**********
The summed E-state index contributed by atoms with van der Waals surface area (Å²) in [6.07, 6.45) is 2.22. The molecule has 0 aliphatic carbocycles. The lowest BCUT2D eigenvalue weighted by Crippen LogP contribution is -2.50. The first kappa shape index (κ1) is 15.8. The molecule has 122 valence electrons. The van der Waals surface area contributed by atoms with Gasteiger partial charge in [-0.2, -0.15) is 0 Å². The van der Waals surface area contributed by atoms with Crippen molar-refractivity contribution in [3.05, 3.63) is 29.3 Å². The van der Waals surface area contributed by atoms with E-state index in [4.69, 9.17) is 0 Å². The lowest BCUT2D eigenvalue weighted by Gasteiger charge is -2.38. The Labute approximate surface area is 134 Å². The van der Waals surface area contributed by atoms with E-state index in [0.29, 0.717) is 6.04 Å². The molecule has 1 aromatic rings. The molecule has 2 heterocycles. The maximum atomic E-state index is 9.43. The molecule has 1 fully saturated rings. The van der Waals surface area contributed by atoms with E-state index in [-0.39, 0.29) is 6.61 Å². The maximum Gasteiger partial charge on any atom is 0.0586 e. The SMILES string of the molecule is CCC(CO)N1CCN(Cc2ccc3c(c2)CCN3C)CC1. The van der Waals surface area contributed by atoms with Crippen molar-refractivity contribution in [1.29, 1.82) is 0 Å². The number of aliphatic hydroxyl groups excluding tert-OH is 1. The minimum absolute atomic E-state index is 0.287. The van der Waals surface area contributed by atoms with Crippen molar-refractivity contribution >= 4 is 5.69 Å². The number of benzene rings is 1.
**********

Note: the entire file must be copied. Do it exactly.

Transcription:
The summed E-state index contributed by atoms with van der Waals surface area (Å²) in [6.07, 6.45) is 2.22. The molecule has 0 aliphatic carbocycles. The lowest BCUT2D eigenvalue weighted by Crippen LogP contribution is -2.50. The first kappa shape index (κ1) is 15.8. The molecule has 122 valence electrons. The van der Waals surface area contributed by atoms with Gasteiger partial charge in [-0.2, -0.15) is 0 Å². The van der Waals surface area contributed by atoms with Crippen molar-refractivity contribution in [3.05, 3.63) is 29.3 Å². The van der Waals surface area contributed by atoms with E-state index in [4.69, 9.17) is 0 Å². The lowest BCUT2D eigenvalue weighted by Gasteiger charge is -2.38. The Labute approximate surface area is 134 Å². The van der Waals surface area contributed by atoms with E-state index in [0.29, 0.717) is 6.04 Å². The molecule has 1 aromatic rings. The molecule has 2 heterocycles. The maximum atomic E-state index is 9.43. The molecule has 1 fully saturated rings. The van der Waals surface area contributed by atoms with E-state index in [-0.39, 0.29) is 6.61 Å². The maximum Gasteiger partial charge on any atom is 0.0586 e. The SMILES string of the molecule is CCC(CO)N1CCN(Cc2ccc3c(c2)CCN3C)CC1. The van der Waals surface area contributed by atoms with Crippen molar-refractivity contribution in [1.29, 1.82) is 0 Å². The number of aliphatic hydroxyl groups excluding tert-OH is 1. The minimum absolute atomic E-state index is 0.287. The van der Waals surface area contributed by atoms with Crippen molar-refractivity contribution >= 4 is 5.69 Å². The number of benzene rings is 1.